Ch 17 evaluating Electronic Fetal Monitoring Strips

Evaluating Electronic Fetal Monitoring Strips
Chapter 17 This is a fetal monitor strip and this picture
is taken from your book Feg 17.6. The top portion shows the fetal heart rate
and the bottom shows the uterine contractions. Normal fetal heart rate is 110-160 bpm per
your textbook. There are a few other sources that have slightly
different numbers but for testing purposes, we will follow your book at 110-160 bpm. Anything less than 110 is considered bradycardia
and anything over 160 is considered tachycardia. To determine the baseline you look at a 10
minute period. When you look at the strip on the screen,
we are looking at the top portion of the strip. Each little box is 10 seconds and there are
bold lines every 1 minute. So the strip on the screen is over a 12 minute
period. You are determining what the average heart
rate is measured over a clear 2 minutes in a 10 minute window. It is hard to read this one on the screen
so looking at this in your book will be easier. When determining the baseline it has to be
rounded to the nearest 5. For example, you can’t say the baseline
is 132. It has to be 130 or 135. You can not accurately detect anything between
the 5’s. The baseline in this one is 135 bpm. Please don’t get frustrated if you can’t
see that. We will practice more in class as well. I am going to use this same strip to talk
about variability. This term describes the fluctuations in the
baseline FHR that cause the printed line to have an irregular wave like appearance. This is one of the hardest terms for students
and new nurses to understand. It is that fluctuation. So you are the labor nurse and you are in
your patients room. You are looking at the monitor which will
flash the FHR and put it on the paper. So you are watching the monitor and it reads
135, then the next beat it is 138 and then 132 and 135, 134, etc. This fluctuation is that variability. There are terms for how much variability we
are noticing. First is absent variability. This is where there is no fluctuation. The FHR is consistently 135 and never changes. That shows up as a flat line. What do we know about the heart and a flat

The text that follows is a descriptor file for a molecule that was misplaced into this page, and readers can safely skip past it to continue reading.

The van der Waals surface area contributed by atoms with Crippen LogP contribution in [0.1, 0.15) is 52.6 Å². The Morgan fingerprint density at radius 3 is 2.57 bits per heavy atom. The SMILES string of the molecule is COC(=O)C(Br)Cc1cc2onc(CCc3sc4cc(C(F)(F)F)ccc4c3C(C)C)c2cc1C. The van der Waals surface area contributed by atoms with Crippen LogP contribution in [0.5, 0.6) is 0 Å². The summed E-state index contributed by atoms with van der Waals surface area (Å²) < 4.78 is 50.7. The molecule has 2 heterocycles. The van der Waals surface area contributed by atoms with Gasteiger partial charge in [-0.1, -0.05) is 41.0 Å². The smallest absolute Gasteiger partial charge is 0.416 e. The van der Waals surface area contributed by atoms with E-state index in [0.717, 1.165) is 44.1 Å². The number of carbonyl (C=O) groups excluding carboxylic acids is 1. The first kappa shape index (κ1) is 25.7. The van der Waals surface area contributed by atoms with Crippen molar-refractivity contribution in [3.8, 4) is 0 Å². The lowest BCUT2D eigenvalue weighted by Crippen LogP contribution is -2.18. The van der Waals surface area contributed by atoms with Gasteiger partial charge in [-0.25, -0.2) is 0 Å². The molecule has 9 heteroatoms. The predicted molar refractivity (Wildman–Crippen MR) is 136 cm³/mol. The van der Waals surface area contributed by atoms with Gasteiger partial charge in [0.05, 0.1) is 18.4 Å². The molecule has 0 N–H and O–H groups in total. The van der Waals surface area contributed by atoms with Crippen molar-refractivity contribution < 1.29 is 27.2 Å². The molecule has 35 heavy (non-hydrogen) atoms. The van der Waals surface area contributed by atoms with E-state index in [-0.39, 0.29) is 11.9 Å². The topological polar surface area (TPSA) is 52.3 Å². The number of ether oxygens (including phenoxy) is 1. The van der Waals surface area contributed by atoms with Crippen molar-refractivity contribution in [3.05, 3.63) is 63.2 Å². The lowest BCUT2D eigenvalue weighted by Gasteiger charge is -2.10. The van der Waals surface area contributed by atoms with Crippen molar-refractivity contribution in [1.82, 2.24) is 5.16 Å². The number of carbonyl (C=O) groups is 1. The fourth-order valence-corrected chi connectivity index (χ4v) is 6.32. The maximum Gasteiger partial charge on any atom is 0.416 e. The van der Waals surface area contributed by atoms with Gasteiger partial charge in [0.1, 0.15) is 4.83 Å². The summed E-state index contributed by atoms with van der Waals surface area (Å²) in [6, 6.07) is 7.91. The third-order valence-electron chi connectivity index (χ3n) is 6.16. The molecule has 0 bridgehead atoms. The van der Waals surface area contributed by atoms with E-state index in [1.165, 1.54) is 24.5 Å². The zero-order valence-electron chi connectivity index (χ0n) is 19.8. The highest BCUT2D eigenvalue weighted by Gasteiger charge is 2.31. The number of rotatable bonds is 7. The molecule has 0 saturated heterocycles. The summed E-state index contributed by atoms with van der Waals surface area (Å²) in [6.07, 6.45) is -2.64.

line? It is not good. This baby is compromised and not tolerating
labor at all. The next term is minimal variability. This is a fluctuation of 5 or less beats. Fig 17.7 A shows that minimal variability. The baseline in that strip is 150 and you
can see it barely veers away from 150. This baby could be sleeping, mom could have
received some pain meds or baby could be compromised as well. Your books also lists other things that can
affect the variability. As the nurse, we need that background info. Did we just give mom some pain meds? If so, we are anticipating this could happen. Changing maternal position can sometimes help
the variability to increase. Also providing mom with something cold to
drink and with some sugar (juice) can wake up the fetus. Short spurts of minimal variability are good
but we don’t want this to go on the whole labor. Next is moderate variability. This is the fluctuation from 6-25 bpm and
is a good thing. This shows baby is tolerating labor well. Fig 17.7B shows moderate variability. You can tell with each beat that it is moving
more. Remember when you are accessing variability
you are looking a clear 2 minute strip over 10 minutes. The last type of variability is called marked
and that is where it is over 25 bpm fluctuations. Your book doesn’t have a picture but I will
see if I can find one to bring to class. Accelerations are a good thing and another
thing we want to note on our monitor strip. An accelerations indicates fetal well-being. Since we can’t see inside the uterus to
be sure baby is doing well, having accelerations present on the monitor strip is the next best
thing. An acceleration is 15 beats above the baseline
for at least 15 seconds. Remember 15 by 15 and they are good. This is Fig 17.8 from our book. You first have to determine the baseline. In this strip it is 135. So that means in order to be an acceleration
it has to be up to 150 bpm for at least 15 seconds and both of those accelerations on
this strip does that. When determining the 15 seconds, look at the
opening of the acceleration. Remember each of those small boxes are 10
seconds. We talked about non stress tests last week
and one of the criteria for a reassuring non stress test is to have two accelerations in
a 20 minute window. It show the fetal has adequate oxygenation. If the fetus is less than 32 weeks, they only
need to have increase from the baseline of 10 bpm lasting a minimum of 10 seconds. This is due to the fact that CNS is not fully
developed yet. Accelerations that last more than 10 minutes
are considered to be a change in the baseline and not an acceleration. Accelerations are good so the nursing interventions
include just documenting. Decelerations are something else we evaluate
on the EFM. This time it will be a decrease from the baseline